Mobile Banking Kicks Off in Rwanda
Banks in Rwanda are turning to mobile phones in an effort to improve service delivery and cut costs as competition intensifies. It is now possible to pay electricity bills, top up airtime, order cheque books, pay DSTV bills and transfer money using a mobile phone.
This is in sharp contrast to two years ago, when banks in Kigali limited mobile banking to basic transactions such as checking the account balance and getting financial statements.
“We are about to launch our mobile payment platform, which will enable our clients to pay for purchases at selected merchants using their mobile phones,” said Lawson Naibo, chief operating officer of Bank of Kigali.
The bank currently has about 60,000 customers utilising the mobile banking platform, with close to a million transactions registered on a daily basis.
Bank of Kigali also plans to launch a new product dubbed “mobile wallet,” which can be linked to a current account to allow users to store cash and make transactions using their mobile phones.
According to a recent report by the International Monetary Fund, mobile banking is emerging as a viable approach to increasing financial inclusion as currently only 14 per cent of Rwandans have access to formal banking products.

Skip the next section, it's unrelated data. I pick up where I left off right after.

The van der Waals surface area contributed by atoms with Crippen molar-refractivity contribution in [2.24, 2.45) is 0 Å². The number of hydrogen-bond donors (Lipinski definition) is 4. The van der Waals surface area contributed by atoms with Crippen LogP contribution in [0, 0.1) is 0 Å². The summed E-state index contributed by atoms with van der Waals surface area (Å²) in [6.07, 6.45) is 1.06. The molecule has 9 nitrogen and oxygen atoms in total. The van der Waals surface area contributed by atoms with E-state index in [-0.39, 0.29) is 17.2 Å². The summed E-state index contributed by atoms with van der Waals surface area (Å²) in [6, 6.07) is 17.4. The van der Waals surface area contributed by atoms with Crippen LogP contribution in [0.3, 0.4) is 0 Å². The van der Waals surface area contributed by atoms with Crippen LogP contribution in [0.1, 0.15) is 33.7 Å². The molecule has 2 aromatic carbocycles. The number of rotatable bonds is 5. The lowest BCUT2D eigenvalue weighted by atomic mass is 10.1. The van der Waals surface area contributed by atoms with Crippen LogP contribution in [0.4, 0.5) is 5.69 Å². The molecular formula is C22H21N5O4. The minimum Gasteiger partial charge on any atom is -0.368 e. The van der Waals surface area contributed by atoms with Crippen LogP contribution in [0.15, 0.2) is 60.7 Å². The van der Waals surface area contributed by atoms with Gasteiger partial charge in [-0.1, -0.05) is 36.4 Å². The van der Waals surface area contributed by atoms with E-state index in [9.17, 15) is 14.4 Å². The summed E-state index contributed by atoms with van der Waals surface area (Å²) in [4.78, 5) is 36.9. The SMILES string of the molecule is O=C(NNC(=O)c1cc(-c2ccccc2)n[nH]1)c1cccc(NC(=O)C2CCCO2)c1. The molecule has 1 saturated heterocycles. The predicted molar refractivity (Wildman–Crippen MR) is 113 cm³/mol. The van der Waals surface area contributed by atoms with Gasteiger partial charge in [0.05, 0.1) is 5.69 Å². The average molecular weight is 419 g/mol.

The five main commercial banks- Bank of Kigali, Kenya Commercial Bank Rwanda, Ecobank Rwanda, Commercial Bank of Rwanda and Banque du Populaire- are now offering mobile banking. Banque du Populaire currently has about 140,000 users.
The main advantage of the mobile phone lies in its capability to reach everywhere. It transforms the economics of service delivery by reducing the cost of financial transactions and of setting up branches.
Mobile penetration in Rwanda is currently estimated at 41.8 per cent as of December 2011, the second lowest in the East African Community after Burundi. However, the government is looking to increase mobile penetration to 60 per cent by the end of the year.
On average, mobile banking transactions attract a minimum fee of Rwf100 ($0.16) for a checking balance and a maximum of Rwf300 ($0.50) for a money transfer.
Mobile banking is also seen as a good way to promote the culture of saving to the millions of rural Rwandans who have a mobile phone but no bank account.
However, bankers say the uptake of mobile banking is still low because of limited understanding of the product, coupled with high levels of financial illiteracy. Another factor is the current structure of the Rwandan economy, which is predominately cash-based.
“Uptake of mobile banking still remains low because the economy is still cash-based and not many people accept electronic payments,” said Maurice Toroitich, managing director of KCB Bank Rwanda Ltd.